Photo: Heidi Long
Modern timber frames embody the ideals of artistry and attention to detail, paired with sophisticated engineering and materials that are hand-selected to suit the structure and reflect the setting.
But the men and women of today’s timber framing industry follow a rich tradition of knowledge earned through years of training, apprenticeship and hands-on experience, in what is largely an oral tradition. Great resources and textbooks exist, but nothing replaces learning alongside an experienced craftsman.
The timber framing tradition has roots reaching as far as Europe and Asia utilizing techniques dating back to Neolithic times and has been most popular in regions where deciduous hardwoods, like oak, thrive.
Timber framing naturally emigrated from the Old World to the New, continuing the traditions and styles of European architecture. However, after 1750, structures built in the United States tended to be more “American” in response to the local climate and agricultural practices.
Traditional timber frames were “scribed,” from the 12th century to the 19th. In a frame built by scribe rule, mortises are cut, their corresponding timbers tailored to fit precisely, and each piece is marked to indicate mated timbers and/or position within the frame. Timbers in scribe rule are not interchangeable.
But in rapidly-growing 19th century New England, carpenters found efficiency in developing “square rule” carpentry. Square ruling imposes regular planes within imperfect or irregular timbers, and the carpenter makes reductions on the non-reference faces accordingly. Will Beemer, founder and director of the Heartwood School in Massachusetts, offers this thought about square rule:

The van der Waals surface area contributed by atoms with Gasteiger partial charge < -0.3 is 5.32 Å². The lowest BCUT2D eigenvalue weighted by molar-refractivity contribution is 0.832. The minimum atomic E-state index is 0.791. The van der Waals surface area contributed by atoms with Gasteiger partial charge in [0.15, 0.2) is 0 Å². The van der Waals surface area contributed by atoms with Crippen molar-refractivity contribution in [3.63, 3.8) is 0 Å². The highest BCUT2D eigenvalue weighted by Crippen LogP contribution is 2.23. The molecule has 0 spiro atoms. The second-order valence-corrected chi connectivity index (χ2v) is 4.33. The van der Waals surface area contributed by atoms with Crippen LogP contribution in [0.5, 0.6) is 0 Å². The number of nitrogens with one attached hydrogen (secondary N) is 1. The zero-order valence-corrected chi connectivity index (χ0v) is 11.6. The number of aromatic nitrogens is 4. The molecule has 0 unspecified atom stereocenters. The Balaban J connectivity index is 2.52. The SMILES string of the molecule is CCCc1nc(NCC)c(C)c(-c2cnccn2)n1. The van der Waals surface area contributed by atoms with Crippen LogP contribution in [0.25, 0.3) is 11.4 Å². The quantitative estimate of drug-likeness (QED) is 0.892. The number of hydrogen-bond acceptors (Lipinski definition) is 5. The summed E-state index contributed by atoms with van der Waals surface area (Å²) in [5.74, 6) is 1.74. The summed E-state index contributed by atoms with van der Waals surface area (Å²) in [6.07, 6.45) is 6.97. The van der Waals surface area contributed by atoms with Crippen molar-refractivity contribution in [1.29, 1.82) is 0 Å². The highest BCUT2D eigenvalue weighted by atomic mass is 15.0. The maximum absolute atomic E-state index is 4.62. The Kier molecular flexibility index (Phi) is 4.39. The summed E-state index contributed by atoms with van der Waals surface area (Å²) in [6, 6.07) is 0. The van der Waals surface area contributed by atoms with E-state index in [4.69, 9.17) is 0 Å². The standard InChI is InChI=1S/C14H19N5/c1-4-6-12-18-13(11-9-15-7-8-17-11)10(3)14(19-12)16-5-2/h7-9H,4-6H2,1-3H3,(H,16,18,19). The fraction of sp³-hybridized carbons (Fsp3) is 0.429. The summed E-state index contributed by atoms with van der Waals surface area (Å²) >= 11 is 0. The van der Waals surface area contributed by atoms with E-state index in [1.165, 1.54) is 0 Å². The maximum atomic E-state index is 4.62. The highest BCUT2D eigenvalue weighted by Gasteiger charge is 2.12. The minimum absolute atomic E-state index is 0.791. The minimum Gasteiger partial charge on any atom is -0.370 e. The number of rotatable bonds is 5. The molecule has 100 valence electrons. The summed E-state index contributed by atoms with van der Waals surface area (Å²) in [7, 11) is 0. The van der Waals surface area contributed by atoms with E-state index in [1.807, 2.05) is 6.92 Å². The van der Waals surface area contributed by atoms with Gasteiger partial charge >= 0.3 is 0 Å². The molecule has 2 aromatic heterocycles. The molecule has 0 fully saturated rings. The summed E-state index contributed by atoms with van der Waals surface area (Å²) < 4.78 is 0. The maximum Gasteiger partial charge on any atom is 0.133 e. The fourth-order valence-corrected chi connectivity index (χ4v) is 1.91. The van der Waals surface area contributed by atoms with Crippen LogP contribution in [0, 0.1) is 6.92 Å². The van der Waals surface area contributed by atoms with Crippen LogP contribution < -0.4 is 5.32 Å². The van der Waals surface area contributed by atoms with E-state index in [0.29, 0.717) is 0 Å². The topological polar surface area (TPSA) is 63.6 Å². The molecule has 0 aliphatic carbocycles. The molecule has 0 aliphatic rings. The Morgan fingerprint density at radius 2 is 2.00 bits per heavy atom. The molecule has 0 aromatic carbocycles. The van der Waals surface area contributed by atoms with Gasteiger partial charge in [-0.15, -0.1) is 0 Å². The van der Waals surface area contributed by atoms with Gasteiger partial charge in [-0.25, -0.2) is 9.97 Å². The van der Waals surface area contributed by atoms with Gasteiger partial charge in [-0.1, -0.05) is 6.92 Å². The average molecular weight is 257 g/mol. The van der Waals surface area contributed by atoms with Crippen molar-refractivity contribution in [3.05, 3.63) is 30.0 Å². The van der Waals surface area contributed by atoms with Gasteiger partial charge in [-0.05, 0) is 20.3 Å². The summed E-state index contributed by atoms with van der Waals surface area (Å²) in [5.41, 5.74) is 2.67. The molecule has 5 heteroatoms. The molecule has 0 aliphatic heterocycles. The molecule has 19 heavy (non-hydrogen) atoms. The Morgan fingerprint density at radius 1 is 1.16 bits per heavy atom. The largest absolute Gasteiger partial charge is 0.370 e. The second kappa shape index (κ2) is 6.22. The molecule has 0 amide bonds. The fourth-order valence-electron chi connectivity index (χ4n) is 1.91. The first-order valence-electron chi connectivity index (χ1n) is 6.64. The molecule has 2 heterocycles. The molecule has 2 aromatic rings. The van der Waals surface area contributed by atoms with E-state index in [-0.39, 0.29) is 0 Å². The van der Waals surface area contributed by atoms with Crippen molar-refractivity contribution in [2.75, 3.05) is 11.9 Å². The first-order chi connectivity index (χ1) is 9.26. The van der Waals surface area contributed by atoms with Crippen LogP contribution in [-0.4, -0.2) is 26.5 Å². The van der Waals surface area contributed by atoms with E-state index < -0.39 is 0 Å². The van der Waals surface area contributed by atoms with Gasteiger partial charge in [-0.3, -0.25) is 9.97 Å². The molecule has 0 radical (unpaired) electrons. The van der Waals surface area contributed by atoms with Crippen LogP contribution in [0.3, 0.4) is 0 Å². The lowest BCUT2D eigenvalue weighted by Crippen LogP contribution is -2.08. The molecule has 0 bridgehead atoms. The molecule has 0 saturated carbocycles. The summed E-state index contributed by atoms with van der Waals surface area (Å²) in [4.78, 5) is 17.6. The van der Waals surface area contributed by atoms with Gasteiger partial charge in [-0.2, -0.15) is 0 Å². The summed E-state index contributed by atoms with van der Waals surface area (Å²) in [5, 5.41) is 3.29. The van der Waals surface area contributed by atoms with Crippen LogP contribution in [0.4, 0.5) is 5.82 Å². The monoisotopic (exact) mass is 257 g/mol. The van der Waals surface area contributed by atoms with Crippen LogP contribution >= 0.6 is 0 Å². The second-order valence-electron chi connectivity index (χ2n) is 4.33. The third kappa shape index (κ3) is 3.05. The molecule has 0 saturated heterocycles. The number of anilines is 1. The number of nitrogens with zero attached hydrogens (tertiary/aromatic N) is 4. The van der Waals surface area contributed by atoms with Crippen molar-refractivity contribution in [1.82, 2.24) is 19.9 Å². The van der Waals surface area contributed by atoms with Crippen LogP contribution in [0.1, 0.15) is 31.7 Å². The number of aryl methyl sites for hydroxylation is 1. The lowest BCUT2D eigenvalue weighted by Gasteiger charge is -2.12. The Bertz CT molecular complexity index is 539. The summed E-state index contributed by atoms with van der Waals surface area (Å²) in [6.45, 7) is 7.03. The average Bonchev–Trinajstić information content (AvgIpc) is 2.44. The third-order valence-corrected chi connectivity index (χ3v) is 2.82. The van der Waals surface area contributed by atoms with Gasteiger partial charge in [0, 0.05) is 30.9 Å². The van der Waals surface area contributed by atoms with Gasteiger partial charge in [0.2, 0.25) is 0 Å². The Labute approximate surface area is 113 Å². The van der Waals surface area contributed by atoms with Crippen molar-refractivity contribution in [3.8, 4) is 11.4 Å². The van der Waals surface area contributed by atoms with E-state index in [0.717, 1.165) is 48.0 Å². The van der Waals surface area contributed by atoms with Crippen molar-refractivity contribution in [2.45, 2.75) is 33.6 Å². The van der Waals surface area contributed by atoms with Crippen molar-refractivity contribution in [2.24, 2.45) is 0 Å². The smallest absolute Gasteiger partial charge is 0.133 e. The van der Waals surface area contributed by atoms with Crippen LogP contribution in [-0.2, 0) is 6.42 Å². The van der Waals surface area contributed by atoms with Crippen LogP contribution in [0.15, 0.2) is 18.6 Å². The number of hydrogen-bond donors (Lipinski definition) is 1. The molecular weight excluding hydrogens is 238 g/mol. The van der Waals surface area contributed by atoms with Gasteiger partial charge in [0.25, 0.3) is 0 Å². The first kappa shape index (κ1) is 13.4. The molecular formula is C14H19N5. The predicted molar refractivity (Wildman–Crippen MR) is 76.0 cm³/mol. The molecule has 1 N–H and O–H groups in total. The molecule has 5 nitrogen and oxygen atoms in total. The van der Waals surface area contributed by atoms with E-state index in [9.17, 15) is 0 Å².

“Pieces may be pre-fabricated without selecting the mate piece it’s to join, and members such as joists, braces and rafters become interchangeable. No pre-assembly is required before raising, and even peg holes can be laid out and drawbored ahead of time.”
In the mid-1800s, the demand for fast, cheap housing pushed the construction industry in yet another new direction, bringing dimensional lumber to the forefront — where it persists today. However, timber framing in the United States and Canada experienced a revival in the 1970s, with craftsmen like Will Beemer and Jack Sobon leading the North American renaissance, training themselves and subsequently new generations of craftspeople.
In 1987, the Timber Framers Guild was founded, with the express purpose of retaining and celebrating the traditional craft of timber framing. Guild members are devoted to the craft and share it with the rest of the world through community building projects that not only serve as hands-on education for members, but also as a lasting public legacy for communities to enjoy.
In the end, homeowners are the ones who truly benefit from this meticulous preservation of tradition, because they not only get to live in a house they love, they get to live in a true piece of art and history.
To learn more about timber framing’s rich history — and its modern application — check out the Timber Framers Guild at tfguild.org.